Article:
Software Development and Software Engineering
AbstractThe course is an introduction to software engineering, software development, and object-oriented programming for Data Science BSc students.
Please be aware that changes may occur!
- principles of software engineering
- software architectures and design patterns
- object-oriented analysis and design with UML as modeling language
- object-oriented implementation with Java as programming language
- Working knowledge of an imperative programming language (e.g., Python).
- Understanding of/appreciation for common problems in designing and developing software.
Intended learning outcomes
After the course, the student should be able to:
- Explain and be able to execute the essentials of all primary facets of software development within software engineering including analysis, design, implementation, testing, validation, and verification
- Describe and apply modeling techniques for analysis and design
- Describe and apply object-oriented methods for analysis, design and implementation, e.g., in the programming language Java
- Explain the principles of software architecture, including fundamentals of a variety of common architecture styles and design patterns
- Construct useful, coherent, large-scale systems of up to approx. 10 KLOC in size, including the ability to perform system and domain analysis for a given problem, propose an appropriate software architecture, write a system specification and its implementation, and validate the implementation against its specification.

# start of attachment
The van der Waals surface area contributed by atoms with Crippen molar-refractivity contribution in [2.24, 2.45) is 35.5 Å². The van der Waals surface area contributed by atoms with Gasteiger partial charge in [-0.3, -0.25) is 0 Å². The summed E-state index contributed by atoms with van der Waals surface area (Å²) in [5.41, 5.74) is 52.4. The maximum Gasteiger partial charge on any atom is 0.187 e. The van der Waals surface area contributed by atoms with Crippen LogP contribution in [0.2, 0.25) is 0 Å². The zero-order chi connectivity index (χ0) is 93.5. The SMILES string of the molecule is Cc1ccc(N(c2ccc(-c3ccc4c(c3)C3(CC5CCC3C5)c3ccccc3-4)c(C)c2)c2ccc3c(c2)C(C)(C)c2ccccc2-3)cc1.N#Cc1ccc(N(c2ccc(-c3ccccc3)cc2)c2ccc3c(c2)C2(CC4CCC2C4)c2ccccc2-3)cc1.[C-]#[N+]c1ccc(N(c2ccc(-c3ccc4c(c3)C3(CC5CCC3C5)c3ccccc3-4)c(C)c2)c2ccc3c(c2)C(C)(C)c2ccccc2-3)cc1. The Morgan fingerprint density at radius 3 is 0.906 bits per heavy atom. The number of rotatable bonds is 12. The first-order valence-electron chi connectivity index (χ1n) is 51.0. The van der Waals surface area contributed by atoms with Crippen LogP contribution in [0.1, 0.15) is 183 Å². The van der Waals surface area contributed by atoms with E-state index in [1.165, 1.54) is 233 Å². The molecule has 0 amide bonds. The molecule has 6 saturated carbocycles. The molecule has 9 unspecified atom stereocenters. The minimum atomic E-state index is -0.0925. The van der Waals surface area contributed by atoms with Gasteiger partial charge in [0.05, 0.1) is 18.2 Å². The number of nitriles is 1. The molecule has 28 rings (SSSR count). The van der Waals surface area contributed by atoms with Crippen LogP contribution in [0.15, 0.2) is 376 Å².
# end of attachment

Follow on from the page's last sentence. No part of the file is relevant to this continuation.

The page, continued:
- Describe processes to plan and run a software engineering project including different stakeholders and their respective roles.
- Lectures to acquire theoretical foundations of programming in an object-oriented programming language and general principles of software engineering.
- Interactions on selected small examples to train application and award the chance for immediate (self-)assessment.
- Self-contained exercises on specific topics of software development and software engineering with portions of preparation, class-room work, individual tutoring and homework.
- Comprehensive project developing an object-oriented application with software engineering principles to train and connect individual skills.
There is no MANDATORY reading for the course. However, there is a list of SUGGESTED relevant literature. As the course comprises two distinct (but complimentary) phases for Java programming and Software Engineering techniques, literature is divided into respective categories. If you pick one of the first two categories and one for Software Engineering, you should have a good accompanying read:
Literature for the Java Portion of the Course
- Java for Data Science – Richard M. Reese, Jennifer L. Reese
- Mastering Java for Data Science – Alexey Grigorev
- Java Data Science Cookbook – Rushdi Shams
- Data Science with Java – Michael R. Brzustowicz
Good Programming in General
- The Pragmatic Programmer – Andrew Hunt
- Clean Code – Robert C. Martin
- How to Use Objects – Holger Gast
Literature for the Software Engineering Portion of the Course
- Software Engineering – Ian Sommerville
- Beginning Software Engineering – Rod Stephens
- Software Engineering: A Practitioner's Approach – Roger S. Pressman
Student Activity BudgetEstimated distribution of learning activities for the typical student
- Preparation for lectures and exercises: 10%
- Lectures: 20%
- Exercises: 20%
- Assignments: 10%
- Project work, supervision included: 20%
- Exam with preparation: 20%
Ordinary examExam type:
A: Written exam on premises, Internal (7-point scale)
A33: Written exam on premises on paper with restrictions